According to IDC, there are four essential components to this M2M/IoT collaboration:
• Mobile Network Operators (MNO) that provide data,
• Enterprises that use the analyses made on the data,
• TEMs ¬ Analytics experts who make the data valuable for end-users
• Regulators that approve the transmittal of the data across international lines, permeant roaming and data sovereignty
So how do you prepare for the next revolution of big data?
1. Identify opportunities in Enterprise IoT
There are multiple starting points in identifying new service opportunities in Enterprise IoT. Expand conversations about design enhancements to existing products or implement best practice models. Part of the approach should be to identify and build a blueprint. Collaboration studies lead to idea generating processes such as interviews, analyzing the range of information provided by industry analysts, market research and other innovation trends.
2. Mining more valuable data sets
Prioritizing and narrowing of ideas may include assessments of contractual market conditions, financial evaluations, optimization feasibility assessments and recommendation considerations. What should also be considered when prioritizing new design innovations in Enterprise IoT is readiness of the organization to adopt new business models. With new-found data translation, the ability to manage financial impacts on the enterprise when transforming business models impacts new services created from sound business decisions. The new data sets will also pinpoint the planning for new service opportunities in Enterprise IoT.
3. Regulatory Red Tape
Be in front of all the international regulatory changes and adoptions around M2M/IoT. Consider these regulatory issues and scenarios:
Roaming rules As seen today, dealing with roaming devices is a big challenge for mobile technologies, particularly in the logistics, airline and travel industries. For example, a US-based logistics company riding alongside the Canadian US border risks receiving huge roaming bills for being in Canada when they never crossed country lines. Similar in effect are cruise ships traveling in uncertain roaming territories. These scenarios are popping up with M2M traffic and need to be addressed.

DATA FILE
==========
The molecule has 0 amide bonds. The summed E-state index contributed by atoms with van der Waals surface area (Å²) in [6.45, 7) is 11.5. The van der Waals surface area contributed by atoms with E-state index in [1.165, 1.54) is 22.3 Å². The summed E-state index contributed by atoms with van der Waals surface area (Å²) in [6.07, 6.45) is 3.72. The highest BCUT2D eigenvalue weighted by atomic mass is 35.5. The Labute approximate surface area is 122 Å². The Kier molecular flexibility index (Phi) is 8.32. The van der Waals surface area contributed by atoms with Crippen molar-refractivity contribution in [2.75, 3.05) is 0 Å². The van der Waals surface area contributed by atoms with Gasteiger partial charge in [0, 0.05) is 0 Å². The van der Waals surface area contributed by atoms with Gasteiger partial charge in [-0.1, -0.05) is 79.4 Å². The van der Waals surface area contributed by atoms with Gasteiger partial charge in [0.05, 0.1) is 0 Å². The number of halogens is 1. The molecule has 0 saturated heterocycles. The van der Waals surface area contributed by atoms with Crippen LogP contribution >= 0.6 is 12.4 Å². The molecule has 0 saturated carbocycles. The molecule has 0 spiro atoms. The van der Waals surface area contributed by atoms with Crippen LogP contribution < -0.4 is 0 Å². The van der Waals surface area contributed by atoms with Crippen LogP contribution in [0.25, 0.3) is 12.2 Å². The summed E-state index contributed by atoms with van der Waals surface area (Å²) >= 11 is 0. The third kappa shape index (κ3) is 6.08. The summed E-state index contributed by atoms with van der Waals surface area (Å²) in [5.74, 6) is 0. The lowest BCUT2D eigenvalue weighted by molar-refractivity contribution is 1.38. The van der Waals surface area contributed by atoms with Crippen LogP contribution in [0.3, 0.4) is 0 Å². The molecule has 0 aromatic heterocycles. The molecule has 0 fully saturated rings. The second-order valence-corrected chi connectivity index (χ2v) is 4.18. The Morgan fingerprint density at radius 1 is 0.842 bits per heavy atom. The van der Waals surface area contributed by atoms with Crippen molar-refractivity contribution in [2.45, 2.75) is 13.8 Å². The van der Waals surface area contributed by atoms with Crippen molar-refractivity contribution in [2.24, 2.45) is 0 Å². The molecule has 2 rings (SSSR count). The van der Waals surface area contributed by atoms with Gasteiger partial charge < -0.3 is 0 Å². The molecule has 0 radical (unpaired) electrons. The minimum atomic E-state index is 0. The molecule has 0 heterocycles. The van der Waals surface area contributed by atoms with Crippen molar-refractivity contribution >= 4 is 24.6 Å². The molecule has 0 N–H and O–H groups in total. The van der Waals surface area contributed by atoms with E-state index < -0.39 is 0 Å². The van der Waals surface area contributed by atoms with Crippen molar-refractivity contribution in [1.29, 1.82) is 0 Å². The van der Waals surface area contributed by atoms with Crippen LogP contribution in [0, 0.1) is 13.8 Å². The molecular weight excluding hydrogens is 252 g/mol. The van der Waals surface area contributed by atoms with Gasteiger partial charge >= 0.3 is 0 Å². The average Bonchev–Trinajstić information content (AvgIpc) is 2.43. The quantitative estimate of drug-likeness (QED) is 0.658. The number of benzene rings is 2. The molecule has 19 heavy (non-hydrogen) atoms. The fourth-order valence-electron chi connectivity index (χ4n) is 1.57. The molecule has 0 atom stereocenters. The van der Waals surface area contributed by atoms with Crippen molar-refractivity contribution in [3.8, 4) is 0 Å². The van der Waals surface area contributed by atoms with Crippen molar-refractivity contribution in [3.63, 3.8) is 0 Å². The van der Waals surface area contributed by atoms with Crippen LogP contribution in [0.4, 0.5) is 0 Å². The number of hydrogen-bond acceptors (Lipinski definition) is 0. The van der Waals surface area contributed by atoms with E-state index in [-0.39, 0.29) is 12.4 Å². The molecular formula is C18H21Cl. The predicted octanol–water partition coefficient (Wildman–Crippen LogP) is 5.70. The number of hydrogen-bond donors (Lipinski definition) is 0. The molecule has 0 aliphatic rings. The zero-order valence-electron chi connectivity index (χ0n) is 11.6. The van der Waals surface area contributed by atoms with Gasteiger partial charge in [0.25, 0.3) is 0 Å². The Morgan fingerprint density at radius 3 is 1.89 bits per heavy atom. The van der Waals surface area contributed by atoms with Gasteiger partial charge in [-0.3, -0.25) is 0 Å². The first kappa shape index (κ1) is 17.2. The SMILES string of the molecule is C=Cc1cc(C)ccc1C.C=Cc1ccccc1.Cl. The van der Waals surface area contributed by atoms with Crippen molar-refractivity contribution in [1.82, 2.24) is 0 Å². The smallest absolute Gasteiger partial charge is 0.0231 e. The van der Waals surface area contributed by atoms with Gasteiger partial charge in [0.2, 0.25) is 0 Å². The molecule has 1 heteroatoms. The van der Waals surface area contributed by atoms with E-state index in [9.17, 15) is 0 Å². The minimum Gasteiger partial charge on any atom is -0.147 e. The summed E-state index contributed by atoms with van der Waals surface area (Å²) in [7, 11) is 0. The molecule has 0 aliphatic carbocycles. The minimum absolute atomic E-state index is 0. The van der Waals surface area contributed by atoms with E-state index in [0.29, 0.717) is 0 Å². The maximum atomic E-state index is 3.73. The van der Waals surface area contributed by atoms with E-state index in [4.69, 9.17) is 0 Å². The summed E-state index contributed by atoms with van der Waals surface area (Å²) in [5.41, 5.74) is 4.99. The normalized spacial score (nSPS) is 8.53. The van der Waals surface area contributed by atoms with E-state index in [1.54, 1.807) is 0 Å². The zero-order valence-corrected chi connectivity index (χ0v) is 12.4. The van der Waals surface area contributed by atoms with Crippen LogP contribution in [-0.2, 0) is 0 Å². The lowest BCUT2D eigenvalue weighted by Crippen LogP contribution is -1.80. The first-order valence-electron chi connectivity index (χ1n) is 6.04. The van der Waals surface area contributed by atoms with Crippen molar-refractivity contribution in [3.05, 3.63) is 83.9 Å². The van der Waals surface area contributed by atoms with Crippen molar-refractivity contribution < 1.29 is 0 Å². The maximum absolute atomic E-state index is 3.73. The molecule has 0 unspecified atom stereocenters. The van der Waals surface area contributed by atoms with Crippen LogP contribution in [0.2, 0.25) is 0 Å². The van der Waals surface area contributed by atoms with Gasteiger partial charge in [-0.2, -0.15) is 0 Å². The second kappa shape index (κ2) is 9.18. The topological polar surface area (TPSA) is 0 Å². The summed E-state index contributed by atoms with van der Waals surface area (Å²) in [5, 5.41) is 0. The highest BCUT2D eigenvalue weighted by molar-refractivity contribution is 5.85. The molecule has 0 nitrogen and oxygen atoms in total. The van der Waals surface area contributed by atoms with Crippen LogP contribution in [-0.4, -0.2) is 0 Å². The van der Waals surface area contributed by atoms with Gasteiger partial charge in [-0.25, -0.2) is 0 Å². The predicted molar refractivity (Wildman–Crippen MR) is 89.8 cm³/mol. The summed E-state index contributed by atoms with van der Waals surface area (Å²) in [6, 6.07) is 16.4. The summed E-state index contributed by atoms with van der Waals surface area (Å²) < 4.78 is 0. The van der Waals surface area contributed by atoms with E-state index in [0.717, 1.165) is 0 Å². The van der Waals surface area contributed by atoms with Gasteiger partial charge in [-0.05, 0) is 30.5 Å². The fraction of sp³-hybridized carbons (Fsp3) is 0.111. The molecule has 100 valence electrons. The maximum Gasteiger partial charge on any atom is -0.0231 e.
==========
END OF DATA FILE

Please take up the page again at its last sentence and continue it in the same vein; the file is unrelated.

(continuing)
Number schemes PSTN numbering plans sound familiar. Currently, every SIM card has its own phone number once the service is activated. It may be that regulators have to revise their numbering schemes or allow providers to use alternative addressing methods to contact devices.
Data sovereignty Where data lives is going to continue to be an issue for cloud computing consumers, particularly given the varied laws between countries.
Data integrity is essential for the IoT, and accurately determining the identity of individuals and devices is going to be a challenge for those designing systems.
Data Exhaust This is known as “digital footprints” left behind by user behavior. This type of mobile study performed on digital behavior will be incorporated into the IoT world over the next year.
It is noteworthy to understand that the future of big data will not replace traditional data systems. For the foreseeable future, the utility of big data will depend on collaboration and combining big data traditional data sets to analyze the IoT phenomena.
IoT provides the infrastructure for the collection from various devices to be integrated and analyzed in different ways. This results in an explosive amount of data transmission called big data. As a Technology Expense Management company, Network Control has been involved with collecting, storing, processing, managing and monitoring our customers’ data and ever-growing machine to machine (M2M) services. In response to its customer interviews and industry knowledge, Network Control recently rolled out a new version of its management platform named Technology Data Management. This tool enables the management of increasing number of devices and the volume of data produced by M2M proliferation and allows customers to scale transparently, while keeping ahead of its customers’ growth needs.